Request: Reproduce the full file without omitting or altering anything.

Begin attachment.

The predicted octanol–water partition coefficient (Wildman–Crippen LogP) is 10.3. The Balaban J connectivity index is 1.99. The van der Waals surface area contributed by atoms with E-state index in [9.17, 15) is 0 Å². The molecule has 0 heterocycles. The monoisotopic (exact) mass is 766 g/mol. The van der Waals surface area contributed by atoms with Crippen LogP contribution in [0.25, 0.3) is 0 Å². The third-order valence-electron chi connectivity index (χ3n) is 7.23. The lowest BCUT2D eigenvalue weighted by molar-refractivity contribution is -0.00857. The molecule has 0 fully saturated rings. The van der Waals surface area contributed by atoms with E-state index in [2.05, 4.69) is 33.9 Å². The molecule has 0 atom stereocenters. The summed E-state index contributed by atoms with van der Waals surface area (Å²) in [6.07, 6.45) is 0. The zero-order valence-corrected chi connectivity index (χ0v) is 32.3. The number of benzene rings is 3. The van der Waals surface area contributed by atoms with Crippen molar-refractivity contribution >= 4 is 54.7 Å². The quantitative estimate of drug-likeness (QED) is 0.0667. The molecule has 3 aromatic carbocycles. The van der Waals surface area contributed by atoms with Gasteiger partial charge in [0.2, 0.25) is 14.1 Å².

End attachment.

The predicted octanol–water partition coefficient (Wildman–Crippen LogP) is 10.3. The Balaban J connectivity index is 1.99. The van der Waals surface area contributed by atoms with E-state index in [9.17, 15) is 0 Å². The molecule has 0 heterocycles. The monoisotopic (exact) mass is 766 g/mol. The van der Waals surface area contributed by atoms with Crippen LogP contribution in [0.25, 0.3) is 0 Å². The third-order valence-electron chi connectivity index (χ3n) is 7.23. The lowest BCUT2D eigenvalue weighted by molar-refractivity contribution is -0.00857. The molecule has 0 fully saturated rings. The van der Waals surface area contributed by atoms with E-state index in [2.05, 4.69) is 33.9 Å². The molecule has 0 atom stereocenters. The summed E-state index contributed by atoms with van der Waals surface area (Å²) in [6.07, 6.45) is 0. The zero-order valence-corrected chi connectivity index (χ0v) is 32.3. The number of benzene rings is 3. The van der Waals surface area contributed by atoms with Crippen molar-refractivity contribution >= 4 is 54.7 Å². The quantitative estimate of drug-likeness (QED) is 0.0667. The molecule has 3 aromatic carbocycles. The van der Waals surface area contributed by atoms with Gasteiger partial charge in [0.2, 0.25) is 14.1 Å².